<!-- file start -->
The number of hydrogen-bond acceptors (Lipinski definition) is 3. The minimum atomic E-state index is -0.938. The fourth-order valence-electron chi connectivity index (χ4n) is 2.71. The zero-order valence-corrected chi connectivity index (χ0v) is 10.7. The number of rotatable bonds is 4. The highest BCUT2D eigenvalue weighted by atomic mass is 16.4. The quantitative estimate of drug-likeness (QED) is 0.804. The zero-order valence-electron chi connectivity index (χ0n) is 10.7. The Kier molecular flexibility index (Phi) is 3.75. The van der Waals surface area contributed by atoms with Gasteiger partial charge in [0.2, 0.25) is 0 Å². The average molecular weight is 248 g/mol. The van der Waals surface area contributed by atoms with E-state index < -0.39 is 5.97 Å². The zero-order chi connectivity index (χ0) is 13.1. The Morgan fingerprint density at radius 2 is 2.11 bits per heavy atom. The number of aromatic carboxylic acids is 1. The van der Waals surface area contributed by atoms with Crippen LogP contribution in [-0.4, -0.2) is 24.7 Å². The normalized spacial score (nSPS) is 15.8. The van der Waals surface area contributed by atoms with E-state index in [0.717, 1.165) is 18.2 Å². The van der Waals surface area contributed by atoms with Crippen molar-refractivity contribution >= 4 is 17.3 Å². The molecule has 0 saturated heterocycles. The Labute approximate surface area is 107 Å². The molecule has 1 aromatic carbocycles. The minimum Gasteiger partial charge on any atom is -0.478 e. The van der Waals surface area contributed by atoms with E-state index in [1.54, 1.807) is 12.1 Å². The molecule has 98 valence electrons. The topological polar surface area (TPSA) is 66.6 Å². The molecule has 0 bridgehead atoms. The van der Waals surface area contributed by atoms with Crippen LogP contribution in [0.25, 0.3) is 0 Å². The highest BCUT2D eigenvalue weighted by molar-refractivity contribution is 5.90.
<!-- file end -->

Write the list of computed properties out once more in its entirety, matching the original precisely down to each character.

The number of hydrogen-bond acceptors (Lipinski definition) is 3. The minimum atomic E-state index is -0.938. The fourth-order valence-electron chi connectivity index (χ4n) is 2.71. The zero-order valence-corrected chi connectivity index (χ0v) is 10.7. The number of rotatable bonds is 4. The highest BCUT2D eigenvalue weighted by atomic mass is 16.4. The quantitative estimate of drug-likeness (QED) is 0.804. The zero-order valence-electron chi connectivity index (χ0n) is 10.7. The Kier molecular flexibility index (Phi) is 3.75. The van der Waals surface area contributed by atoms with Gasteiger partial charge in [0.2, 0.25) is 0 Å². The average molecular weight is 248 g/mol. The van der Waals surface area contributed by atoms with E-state index < -0.39 is 5.97 Å². The zero-order chi connectivity index (χ0) is 13.1. The Morgan fingerprint density at radius 2 is 2.11 bits per heavy atom. The number of aromatic carboxylic acids is 1. The van der Waals surface area contributed by atoms with Crippen LogP contribution in [-0.4, -0.2) is 24.7 Å². The normalized spacial score (nSPS) is 15.8. The van der Waals surface area contributed by atoms with E-state index in [0.717, 1.165) is 18.2 Å². The van der Waals surface area contributed by atoms with Crippen molar-refractivity contribution >= 4 is 17.3 Å². The molecule has 0 saturated heterocycles. The Labute approximate surface area is 107 Å². The molecule has 1 aromatic carbocycles. The minimum Gasteiger partial charge on any atom is -0.478 e. The van der Waals surface area contributed by atoms with E-state index in [1.54, 1.807) is 12.1 Å². The molecule has 98 valence electrons. The topological polar surface area (TPSA) is 66.6 Å². The molecule has 0 bridgehead atoms. The van der Waals surface area contributed by atoms with Crippen LogP contribution in [0.25, 0.3) is 0 Å². The highest BCUT2D eigenvalue weighted by molar-refractivity contribution is 5.90.